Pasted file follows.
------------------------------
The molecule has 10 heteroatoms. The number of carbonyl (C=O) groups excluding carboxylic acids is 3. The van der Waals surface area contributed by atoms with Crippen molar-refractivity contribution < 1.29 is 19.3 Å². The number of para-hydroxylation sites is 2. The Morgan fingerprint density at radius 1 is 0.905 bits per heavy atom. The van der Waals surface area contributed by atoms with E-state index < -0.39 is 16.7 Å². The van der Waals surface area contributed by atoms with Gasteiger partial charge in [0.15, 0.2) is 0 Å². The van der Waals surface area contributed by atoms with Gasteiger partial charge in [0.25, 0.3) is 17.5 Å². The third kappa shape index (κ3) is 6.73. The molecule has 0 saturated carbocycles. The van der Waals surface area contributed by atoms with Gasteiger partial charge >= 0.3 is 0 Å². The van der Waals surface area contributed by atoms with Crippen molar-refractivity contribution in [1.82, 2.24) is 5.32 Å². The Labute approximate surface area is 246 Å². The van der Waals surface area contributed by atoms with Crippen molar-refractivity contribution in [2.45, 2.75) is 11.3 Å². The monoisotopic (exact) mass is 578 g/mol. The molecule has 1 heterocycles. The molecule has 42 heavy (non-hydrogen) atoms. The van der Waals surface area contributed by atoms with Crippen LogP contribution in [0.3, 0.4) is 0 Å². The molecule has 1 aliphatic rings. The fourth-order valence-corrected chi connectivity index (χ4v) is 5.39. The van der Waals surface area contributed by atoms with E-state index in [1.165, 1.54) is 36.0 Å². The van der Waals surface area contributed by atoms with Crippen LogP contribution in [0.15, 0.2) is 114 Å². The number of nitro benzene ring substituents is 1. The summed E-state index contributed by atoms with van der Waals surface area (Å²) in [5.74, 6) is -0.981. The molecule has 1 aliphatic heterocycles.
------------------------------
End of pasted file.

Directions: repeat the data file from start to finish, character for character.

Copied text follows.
The molecule has 10 heteroatoms. The number of carbonyl (C=O) groups excluding carboxylic acids is 3. The van der Waals surface area contributed by atoms with Crippen molar-refractivity contribution < 1.29 is 19.3 Å². The number of para-hydroxylation sites is 2. The Morgan fingerprint density at radius 1 is 0.905 bits per heavy atom. The van der Waals surface area contributed by atoms with E-state index < -0.39 is 16.7 Å². The van der Waals surface area contributed by atoms with Gasteiger partial charge in [0.15, 0.2) is 0 Å². The van der Waals surface area contributed by atoms with Gasteiger partial charge in [0.25, 0.3) is 17.5 Å². The third kappa shape index (κ3) is 6.73. The molecule has 0 saturated carbocycles. The van der Waals surface area contributed by atoms with Gasteiger partial charge >= 0.3 is 0 Å². The van der Waals surface area contributed by atoms with Crippen molar-refractivity contribution in [1.82, 2.24) is 5.32 Å². The Labute approximate surface area is 246 Å². The van der Waals surface area contributed by atoms with Crippen molar-refractivity contribution in [2.45, 2.75) is 11.3 Å². The monoisotopic (exact) mass is 578 g/mol. The molecule has 1 heterocycles. The molecule has 42 heavy (non-hydrogen) atoms. The van der Waals surface area contributed by atoms with Crippen LogP contribution in [0.3, 0.4) is 0 Å². The molecule has 1 aliphatic rings. The fourth-order valence-corrected chi connectivity index (χ4v) is 5.39. The van der Waals surface area contributed by atoms with E-state index in [1.165, 1.54) is 36.0 Å². The van der Waals surface area contributed by atoms with Crippen LogP contribution in [0.15, 0.2) is 114 Å². The number of nitro benzene ring substituents is 1. The summed E-state index contributed by atoms with van der Waals surface area (Å²) in [5.74, 6) is -0.981. The molecule has 1 aliphatic heterocycles.